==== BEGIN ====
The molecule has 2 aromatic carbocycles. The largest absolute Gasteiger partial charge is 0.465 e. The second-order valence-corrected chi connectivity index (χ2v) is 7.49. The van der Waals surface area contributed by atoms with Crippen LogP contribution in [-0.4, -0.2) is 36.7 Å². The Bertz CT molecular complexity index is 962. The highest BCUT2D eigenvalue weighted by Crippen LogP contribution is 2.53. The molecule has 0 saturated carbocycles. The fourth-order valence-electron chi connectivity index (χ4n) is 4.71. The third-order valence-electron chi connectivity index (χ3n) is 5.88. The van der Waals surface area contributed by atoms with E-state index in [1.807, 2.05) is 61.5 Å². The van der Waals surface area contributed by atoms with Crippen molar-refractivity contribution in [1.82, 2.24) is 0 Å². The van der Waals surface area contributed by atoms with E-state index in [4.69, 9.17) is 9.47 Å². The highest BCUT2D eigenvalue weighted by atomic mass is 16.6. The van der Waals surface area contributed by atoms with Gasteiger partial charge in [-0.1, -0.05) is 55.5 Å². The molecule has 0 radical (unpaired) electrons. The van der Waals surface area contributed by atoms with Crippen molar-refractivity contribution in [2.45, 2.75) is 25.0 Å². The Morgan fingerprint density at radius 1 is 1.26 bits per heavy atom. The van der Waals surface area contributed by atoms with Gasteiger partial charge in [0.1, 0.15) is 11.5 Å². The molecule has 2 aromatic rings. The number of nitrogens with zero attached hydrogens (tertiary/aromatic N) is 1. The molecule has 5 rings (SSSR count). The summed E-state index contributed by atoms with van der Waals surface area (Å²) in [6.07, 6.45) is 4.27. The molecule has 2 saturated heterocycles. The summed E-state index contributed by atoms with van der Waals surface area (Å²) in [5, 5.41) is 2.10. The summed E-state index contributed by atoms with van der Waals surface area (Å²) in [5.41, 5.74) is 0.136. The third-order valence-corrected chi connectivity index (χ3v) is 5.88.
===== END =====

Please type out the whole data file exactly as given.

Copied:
The molecule has 2 aromatic carbocycles. The largest absolute Gasteiger partial charge is 0.465 e. The second-order valence-corrected chi connectivity index (χ2v) is 7.49. The van der Waals surface area contributed by atoms with Crippen LogP contribution in [-0.4, -0.2) is 36.7 Å². The Bertz CT molecular complexity index is 962. The highest BCUT2D eigenvalue weighted by Crippen LogP contribution is 2.53. The molecule has 0 saturated carbocycles. The fourth-order valence-electron chi connectivity index (χ4n) is 4.71. The third-order valence-electron chi connectivity index (χ3n) is 5.88. The van der Waals surface area contributed by atoms with E-state index in [1.807, 2.05) is 61.5 Å². The van der Waals surface area contributed by atoms with Crippen molar-refractivity contribution in [1.82, 2.24) is 0 Å². The van der Waals surface area contributed by atoms with E-state index in [4.69, 9.17) is 9.47 Å². The highest BCUT2D eigenvalue weighted by atomic mass is 16.6. The van der Waals surface area contributed by atoms with Gasteiger partial charge in [-0.1, -0.05) is 55.5 Å². The molecule has 0 radical (unpaired) electrons. The van der Waals surface area contributed by atoms with Crippen molar-refractivity contribution in [2.45, 2.75) is 25.0 Å². The Morgan fingerprint density at radius 1 is 1.26 bits per heavy atom. The van der Waals surface area contributed by atoms with Gasteiger partial charge in [0.1, 0.15) is 11.5 Å². The molecule has 2 aromatic rings. The number of nitrogens with zero attached hydrogens (tertiary/aromatic N) is 1. The molecule has 5 rings (SSSR count). The summed E-state index contributed by atoms with van der Waals surface area (Å²) in [6.07, 6.45) is 4.27. The molecule has 2 saturated heterocycles. The summed E-state index contributed by atoms with van der Waals surface area (Å²) in [5, 5.41) is 2.10. The summed E-state index contributed by atoms with van der Waals surface area (Å²) in [5.41, 5.74) is 0.136. The third-order valence-corrected chi connectivity index (χ3v) is 5.88.